It is assumed that an iSCSI session has been set up, following a usual login process, between the application server 105 a, assumed to be the iSCSI initiator, and the file server 105 s, assumed to be the iSCSI target (however, it is pointed out that this is not to be construed as limitative for the present invention, since the iSCSI offoload applies as well to iSCSI initiators and iSCSI targets). Merely by way of example, it is also assumed that a plurality of, e.g., three different TCP connections exist, corresponding to the three TCP data streams (that correspond to respective reassembly buffers, which are managed by the lower, TCP/IP layers) 307 1, 307 2 and 307 3. The plurality of (three, in the example considered) different TCP connections may for example belong to a same iSCSI session, or they may belong different iSCSI sessions (i.e., multiple iSCSI sessions may exist and be active).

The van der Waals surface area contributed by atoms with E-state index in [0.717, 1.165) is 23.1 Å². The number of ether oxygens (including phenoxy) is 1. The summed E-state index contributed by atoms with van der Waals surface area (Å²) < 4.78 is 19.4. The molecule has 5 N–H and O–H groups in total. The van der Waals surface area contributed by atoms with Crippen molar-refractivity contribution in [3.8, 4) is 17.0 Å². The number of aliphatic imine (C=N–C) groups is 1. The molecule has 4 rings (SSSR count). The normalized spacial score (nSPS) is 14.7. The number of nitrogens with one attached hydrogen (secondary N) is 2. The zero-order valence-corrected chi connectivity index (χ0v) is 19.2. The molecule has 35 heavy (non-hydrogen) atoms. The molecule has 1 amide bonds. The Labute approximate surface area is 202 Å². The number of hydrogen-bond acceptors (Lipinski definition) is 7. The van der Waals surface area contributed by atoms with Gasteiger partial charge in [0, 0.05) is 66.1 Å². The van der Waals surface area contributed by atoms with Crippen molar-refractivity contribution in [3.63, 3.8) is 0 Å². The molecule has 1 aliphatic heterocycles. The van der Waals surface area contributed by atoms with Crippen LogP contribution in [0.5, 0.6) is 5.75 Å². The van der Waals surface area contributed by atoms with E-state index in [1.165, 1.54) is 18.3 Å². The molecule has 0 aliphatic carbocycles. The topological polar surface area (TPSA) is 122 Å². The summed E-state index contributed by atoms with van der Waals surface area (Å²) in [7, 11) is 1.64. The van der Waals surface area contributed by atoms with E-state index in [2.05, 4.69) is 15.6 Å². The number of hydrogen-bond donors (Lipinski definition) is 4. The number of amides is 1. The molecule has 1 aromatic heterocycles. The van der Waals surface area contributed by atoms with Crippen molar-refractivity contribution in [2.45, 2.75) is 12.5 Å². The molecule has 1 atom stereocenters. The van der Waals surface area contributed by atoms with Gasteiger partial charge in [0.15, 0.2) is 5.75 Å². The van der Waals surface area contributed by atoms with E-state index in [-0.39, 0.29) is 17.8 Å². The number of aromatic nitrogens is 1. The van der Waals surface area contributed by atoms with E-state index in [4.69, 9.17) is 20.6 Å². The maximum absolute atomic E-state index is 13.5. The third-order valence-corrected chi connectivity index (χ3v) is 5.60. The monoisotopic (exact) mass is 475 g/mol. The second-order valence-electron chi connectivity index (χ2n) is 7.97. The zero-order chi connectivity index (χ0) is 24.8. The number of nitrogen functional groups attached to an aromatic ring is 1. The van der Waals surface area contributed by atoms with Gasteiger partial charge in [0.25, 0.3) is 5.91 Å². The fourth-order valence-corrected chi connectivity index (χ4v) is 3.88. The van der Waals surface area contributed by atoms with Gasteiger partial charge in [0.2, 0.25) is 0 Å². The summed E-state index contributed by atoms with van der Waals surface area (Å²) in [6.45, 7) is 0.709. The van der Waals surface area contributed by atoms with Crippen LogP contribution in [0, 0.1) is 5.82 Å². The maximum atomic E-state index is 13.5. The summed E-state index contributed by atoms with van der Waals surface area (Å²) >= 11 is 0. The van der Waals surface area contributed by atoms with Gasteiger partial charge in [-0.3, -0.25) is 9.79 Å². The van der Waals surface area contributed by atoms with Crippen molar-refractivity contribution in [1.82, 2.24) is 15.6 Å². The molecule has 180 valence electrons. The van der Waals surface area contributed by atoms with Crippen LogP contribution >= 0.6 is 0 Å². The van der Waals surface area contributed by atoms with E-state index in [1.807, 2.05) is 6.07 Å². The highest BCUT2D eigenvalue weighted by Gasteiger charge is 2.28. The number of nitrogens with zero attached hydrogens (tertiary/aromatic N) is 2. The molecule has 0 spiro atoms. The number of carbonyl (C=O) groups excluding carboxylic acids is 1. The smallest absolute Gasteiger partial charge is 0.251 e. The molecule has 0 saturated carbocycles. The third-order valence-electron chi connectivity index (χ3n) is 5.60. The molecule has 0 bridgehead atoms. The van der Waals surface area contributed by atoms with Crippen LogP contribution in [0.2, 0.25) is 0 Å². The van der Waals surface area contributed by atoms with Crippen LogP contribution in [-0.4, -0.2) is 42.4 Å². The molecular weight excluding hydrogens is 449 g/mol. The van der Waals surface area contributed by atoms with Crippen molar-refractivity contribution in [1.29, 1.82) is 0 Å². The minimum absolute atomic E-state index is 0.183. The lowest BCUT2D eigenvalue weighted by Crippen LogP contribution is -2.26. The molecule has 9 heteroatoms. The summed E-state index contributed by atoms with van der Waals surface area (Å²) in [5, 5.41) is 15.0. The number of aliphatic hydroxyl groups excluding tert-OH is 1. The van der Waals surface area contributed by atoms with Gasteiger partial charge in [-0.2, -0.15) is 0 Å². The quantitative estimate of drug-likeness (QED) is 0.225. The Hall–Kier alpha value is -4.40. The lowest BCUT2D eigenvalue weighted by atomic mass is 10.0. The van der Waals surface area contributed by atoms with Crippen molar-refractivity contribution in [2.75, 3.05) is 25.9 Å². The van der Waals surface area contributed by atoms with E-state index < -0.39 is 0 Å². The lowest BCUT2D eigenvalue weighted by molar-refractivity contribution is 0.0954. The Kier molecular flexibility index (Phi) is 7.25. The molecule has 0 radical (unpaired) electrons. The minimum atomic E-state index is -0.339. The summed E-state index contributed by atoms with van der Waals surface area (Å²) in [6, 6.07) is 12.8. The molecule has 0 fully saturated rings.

• [0074]
    The iSCSI assistant 309 constantly looks for inbound PDUs that are ready to be processed (decision block 605). In particular, the arbiter 507 performs an arbitration of the different TCP data streams 307 1, 307 2 and 307 3, depending on the respective TCP connection state: the generic TCP connection 307 1, 307 2 and 307 3 of the generic iSCSI session can in fact be in one of two states, namely a “WAITING FOR HEADER” state or a “WAITING FOR DATA” state.
  • [0075]